[Source: Michael Ferraresi and Scott Wong, Arizona Republic] — Retired Phoenix city employees may no longer be rehired to perform their previous duties, according to a policy authorized by City Manager Frank Fairbanks this week. And employees now must wait at least six months after retirement before they can begin to negotiate another role with the city.
Critics say the new regulation would have prevented top cop Jack Harris from being rehired by the city as a public-safety manager just two months after he retired as police chief in 2007. Under the arrangement with him, Harris was expected to draw a $90,000 pension while collecting an annual salary of at least $120,000 for his current job, according to past media reports. “Personally, if you call him police chief, I think you’re putting his pension as risk,” said Mark Spencer, president of Phoenix Law Enforcement Association. Police administrators defended Harris, saying he was rehired into a different role with expanded emergency-management responsibilities critical to keeping Phoenix residents safe…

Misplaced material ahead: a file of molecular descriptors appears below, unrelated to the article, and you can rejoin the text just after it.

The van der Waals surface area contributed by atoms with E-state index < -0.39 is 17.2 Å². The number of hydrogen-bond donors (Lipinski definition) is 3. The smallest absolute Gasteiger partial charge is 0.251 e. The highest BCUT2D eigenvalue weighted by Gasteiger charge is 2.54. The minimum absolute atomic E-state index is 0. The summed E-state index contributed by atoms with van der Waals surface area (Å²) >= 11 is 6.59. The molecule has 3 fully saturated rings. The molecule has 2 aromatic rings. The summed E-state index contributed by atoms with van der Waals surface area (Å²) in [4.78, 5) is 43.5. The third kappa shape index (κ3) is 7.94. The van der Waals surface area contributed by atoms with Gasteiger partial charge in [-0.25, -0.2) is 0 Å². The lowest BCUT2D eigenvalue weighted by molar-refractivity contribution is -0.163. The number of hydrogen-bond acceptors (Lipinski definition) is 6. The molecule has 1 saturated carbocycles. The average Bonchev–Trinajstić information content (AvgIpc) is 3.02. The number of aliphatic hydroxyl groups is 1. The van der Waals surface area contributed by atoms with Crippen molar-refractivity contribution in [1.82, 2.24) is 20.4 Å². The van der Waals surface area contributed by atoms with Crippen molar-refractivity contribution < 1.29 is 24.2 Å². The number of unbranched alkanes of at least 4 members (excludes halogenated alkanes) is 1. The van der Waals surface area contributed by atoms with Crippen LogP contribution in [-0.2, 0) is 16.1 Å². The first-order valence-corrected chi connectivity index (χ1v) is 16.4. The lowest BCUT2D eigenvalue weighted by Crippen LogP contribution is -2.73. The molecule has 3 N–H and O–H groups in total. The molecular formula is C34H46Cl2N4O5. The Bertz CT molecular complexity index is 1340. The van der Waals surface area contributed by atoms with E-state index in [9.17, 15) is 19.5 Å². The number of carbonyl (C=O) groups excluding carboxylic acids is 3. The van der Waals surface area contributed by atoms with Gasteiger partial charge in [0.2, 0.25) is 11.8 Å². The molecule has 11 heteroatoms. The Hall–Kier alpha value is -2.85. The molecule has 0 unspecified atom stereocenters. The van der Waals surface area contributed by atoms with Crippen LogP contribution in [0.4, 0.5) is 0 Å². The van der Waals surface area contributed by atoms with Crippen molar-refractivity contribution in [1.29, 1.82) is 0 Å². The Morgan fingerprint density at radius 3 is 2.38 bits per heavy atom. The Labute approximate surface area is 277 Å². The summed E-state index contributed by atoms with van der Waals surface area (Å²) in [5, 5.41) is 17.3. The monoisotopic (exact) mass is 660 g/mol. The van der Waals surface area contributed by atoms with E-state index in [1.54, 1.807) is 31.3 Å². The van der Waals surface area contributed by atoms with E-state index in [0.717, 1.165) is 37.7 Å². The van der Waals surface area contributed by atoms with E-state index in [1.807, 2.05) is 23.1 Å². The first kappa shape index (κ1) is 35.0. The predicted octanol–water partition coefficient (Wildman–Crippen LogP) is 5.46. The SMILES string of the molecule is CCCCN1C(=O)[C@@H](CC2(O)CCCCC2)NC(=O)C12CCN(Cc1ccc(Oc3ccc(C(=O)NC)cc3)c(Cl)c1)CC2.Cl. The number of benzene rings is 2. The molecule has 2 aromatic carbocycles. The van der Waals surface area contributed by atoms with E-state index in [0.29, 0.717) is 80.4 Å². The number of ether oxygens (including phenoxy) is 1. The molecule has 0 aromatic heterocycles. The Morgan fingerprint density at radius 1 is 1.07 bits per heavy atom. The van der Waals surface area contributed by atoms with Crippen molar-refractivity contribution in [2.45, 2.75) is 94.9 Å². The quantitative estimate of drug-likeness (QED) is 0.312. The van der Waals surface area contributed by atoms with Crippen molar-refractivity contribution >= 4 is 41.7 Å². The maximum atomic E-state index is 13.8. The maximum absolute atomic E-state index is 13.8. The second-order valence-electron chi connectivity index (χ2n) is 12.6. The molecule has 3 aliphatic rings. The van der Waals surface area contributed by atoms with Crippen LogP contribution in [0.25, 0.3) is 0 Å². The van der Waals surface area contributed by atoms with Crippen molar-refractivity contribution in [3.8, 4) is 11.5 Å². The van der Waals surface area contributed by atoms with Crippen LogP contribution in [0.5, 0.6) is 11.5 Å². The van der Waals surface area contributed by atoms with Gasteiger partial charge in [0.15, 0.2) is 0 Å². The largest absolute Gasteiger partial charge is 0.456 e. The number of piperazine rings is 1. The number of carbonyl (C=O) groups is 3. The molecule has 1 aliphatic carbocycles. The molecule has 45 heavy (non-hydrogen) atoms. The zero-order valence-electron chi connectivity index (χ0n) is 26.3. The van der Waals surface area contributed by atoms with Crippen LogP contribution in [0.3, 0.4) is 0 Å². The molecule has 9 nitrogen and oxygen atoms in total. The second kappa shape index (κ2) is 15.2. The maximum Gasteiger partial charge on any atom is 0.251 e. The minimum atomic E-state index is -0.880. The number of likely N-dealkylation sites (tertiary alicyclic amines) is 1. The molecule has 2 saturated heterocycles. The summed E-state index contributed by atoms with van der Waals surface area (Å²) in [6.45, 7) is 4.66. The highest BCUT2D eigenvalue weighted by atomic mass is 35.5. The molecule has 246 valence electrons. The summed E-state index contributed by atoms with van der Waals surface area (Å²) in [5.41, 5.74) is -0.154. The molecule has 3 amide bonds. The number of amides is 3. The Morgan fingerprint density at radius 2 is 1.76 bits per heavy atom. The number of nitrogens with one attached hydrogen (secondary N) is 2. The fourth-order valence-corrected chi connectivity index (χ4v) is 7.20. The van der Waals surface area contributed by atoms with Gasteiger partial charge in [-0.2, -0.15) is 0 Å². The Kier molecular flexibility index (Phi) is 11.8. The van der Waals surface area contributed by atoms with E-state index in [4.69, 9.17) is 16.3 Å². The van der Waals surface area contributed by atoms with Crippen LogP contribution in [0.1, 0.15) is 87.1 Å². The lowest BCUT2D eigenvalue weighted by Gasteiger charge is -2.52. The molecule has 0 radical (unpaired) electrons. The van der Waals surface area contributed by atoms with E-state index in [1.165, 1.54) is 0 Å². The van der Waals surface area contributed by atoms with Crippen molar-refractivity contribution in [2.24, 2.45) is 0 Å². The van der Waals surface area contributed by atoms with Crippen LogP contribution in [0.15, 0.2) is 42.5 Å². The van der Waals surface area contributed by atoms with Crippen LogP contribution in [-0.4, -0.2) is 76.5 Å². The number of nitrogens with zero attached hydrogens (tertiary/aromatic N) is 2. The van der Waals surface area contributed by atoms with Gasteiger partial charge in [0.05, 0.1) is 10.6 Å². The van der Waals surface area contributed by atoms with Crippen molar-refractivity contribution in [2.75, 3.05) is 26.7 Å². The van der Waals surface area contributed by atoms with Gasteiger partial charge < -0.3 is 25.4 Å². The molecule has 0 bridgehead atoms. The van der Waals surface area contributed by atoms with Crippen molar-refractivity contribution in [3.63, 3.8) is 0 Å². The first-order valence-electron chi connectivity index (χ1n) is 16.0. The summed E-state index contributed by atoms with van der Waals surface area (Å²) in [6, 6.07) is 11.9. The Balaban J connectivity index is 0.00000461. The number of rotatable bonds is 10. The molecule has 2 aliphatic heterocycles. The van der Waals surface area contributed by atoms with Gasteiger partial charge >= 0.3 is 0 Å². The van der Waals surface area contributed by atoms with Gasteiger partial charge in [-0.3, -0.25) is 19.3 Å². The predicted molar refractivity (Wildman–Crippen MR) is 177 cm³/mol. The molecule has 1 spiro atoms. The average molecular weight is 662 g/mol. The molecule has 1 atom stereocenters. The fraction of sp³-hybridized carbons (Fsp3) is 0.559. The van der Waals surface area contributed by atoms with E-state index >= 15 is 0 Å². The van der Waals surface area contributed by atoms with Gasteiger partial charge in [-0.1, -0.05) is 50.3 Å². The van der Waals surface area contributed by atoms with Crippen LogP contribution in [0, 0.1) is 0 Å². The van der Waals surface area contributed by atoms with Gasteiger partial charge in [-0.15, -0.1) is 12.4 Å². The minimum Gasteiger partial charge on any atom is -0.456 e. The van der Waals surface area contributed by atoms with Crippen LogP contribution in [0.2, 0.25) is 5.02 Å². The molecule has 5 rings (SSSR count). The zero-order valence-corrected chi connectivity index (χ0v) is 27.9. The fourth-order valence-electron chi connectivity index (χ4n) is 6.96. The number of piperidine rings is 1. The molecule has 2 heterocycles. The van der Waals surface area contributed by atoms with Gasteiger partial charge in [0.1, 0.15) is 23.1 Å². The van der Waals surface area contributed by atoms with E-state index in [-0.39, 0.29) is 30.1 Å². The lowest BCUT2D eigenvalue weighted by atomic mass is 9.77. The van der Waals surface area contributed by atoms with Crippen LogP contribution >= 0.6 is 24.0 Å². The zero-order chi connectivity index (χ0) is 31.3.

Several years ago, as the Valley’s economy was charging ahead, Phoenix had a difficult time recruiting certain types of employees, Fairbanks said. To fill vacant positions, the city began hiring retirees as part-time employees. “We actually took a look at the practice and decided it was the wrong thing to do,” Fairbanks said. “The Personnel and Law departments have come up with new regulation to make sure it doesn’t occur in the future.”
The rehiring policy, known as A.R. 2.92:
- Prohibits retirees from being rehired to perform their original job duties.
- Requires retires to wait at least six months before they can sign a contract for a new role with the city, though there are some exceptions.
- Requires the heads of the Personnel and Budget and Research departments to sign off on the rehiring of a retiree.
- Limits contracts with retirees to one year.
- Allows the city manager to grant specific exceptions to the rule “in extreme and unusual circumstances.”
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